The Ukrainian Business Angels Network – UAngel – celebrated its second birthday this July, 2016 and the team behind it is looking forward to celebrating many more. To summarize their activity and the positive effect it has had on business angel investment in Ukraine, UAngel recently released an infographic detailing types of investment, performance indicators and other invaluable statistics. To get the story behind their success, EBAN interviewed their executive director – Regina Makhotina – and coordinator – Daria Demchenko.
Ms. Makhotina has been with UAngel since its inception, together with the initiators of the network. These include Eveline Buchatskiy, at the time the managing partner at a Kiev-based accelerator Eastlabs, which Regina was also a part of, and Nataliia Berezovska, who is the Chairman of the Board at UAngel today. Daria Demchenko joined the network in early 2016, while her previous career in journalism drove her passion for tech and gave her valuable connections in the early stage ecosystem.
UAngel is the first and only business angel network in Ukraine, and it has defied all expectations so far. Launched in 2014, the network filled a gap in the Ukrainian startup ecosystem: according to Regina, while there were a number of incubators, accelerators and venture funds functioning in Ukraine at that time, there was a noticeable lack in business angel funding. Startups either had to look abroad, or attempt to find individual business angels, which was not an easy undertaking – “there was a need to identify these individuals and consolidate them”. However, there was still a lot of uncertainty about the timing and potential for success for the network, exacerbated by the fact that the launch coincided with the Ukrainian revolution.
Regina remarks that, indeed, the initial interest came from quite an unexpected place – it was investors and companies outside of the tech/online sector who were eager to invest in innovative startups, often in the field of technology. “Many of the potential business angels in Ukraine don’t have a thorough understanding of the online process, but they can still see the potential and are eager to learn and provide capital.” For such individuals, UAngel is a convenient source for startups as well as for knowledge and infrastructure. And, for entrepreneurs, the network represents an opportunity to have their companies exposed to a group of business angels without having to approach them individually.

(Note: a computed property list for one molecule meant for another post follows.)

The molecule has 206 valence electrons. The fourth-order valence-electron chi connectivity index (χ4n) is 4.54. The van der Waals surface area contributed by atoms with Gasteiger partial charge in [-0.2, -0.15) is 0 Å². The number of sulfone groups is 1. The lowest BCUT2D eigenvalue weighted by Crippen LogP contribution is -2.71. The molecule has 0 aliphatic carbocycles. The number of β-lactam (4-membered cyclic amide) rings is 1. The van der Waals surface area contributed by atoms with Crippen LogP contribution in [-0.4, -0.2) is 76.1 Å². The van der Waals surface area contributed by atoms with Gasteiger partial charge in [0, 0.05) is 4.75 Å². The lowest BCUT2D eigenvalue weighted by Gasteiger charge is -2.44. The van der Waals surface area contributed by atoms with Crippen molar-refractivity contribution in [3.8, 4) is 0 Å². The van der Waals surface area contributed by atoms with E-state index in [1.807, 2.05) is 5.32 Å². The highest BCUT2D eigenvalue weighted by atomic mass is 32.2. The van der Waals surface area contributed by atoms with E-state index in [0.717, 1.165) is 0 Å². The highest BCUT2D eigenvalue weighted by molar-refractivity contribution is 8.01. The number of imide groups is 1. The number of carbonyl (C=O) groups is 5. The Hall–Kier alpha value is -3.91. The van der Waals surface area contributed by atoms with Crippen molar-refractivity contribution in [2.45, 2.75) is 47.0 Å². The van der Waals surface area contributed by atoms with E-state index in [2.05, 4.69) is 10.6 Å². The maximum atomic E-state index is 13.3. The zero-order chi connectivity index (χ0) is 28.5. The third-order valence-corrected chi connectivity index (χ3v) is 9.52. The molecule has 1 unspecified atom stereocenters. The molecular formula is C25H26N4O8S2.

UAngel’s membership base is equally divided between angel investors and family offices. Members include both newcomers and experienced angels, who have built and sold or exited their own companies and have a number of startups in their portfolio. Even though the network is focused on the IT sector for now, Regina and Daria emphasize that this is not a strict rule for them. The focus is due to their members showing interest in the particular sector, and they feel ready and able to expand their sphere of interest should these interests shift.
In addition to connecting investors and startups, UAngel also provides educational seminars for business angels on a variety of topics. In doing so, the network tries to encourage potential investors to become active by exposing them to more experienced investors who already have ongoing investments. The option to invest in syndicates is another convenience for beginners just getting involved with UAngel.
Other regular events held by UAngel include the “Coffee Diligence” monthly pitching sessions and the UAngel Coffee Morning, where, according to Daria, foreign angel investors are often invited to share their professional experience with UAngel members, among other activities. Additionally, in 2016, UAngel launched a new educational initiative, P2P workshops, where members share their own experiences with each other. UAngel makes a point to organize events in regions as well as large cities, including their Investor Days initiative, the next installment of which will take place in Lviv in October. “The Investor Day in Odessa had attendees from unrelated sectors, one of whom became a UAngel member within a month of the event, and had committed to a sizeable investment in a startup within 3 months”.
Such fast progress is quite extraordinary for Ukraine, where the policy environment is not tailored toward business angels. Daria remarks that “it is also a hard time for entrepreneurs as they are bound by local tax policies and exchange rates, which makes it harder for them to take their companies global”. UAngel is supportive of the idea that legislation should be created for early stage investment, but they also acknowledge that the process is a long one and it is just now starting. In order to alleviate the hardships and put Ukraine’s startups on the global map, the network sees cross-border syndication as one of their main goals. With this purpose, they have plans to cooperate with networks outside of Ukraine, including Cross Border Angels, a global angel group, and the Latvian Business Angel Network (LatBAN), which is quite similar to UAngel in terms of origin, size and focus.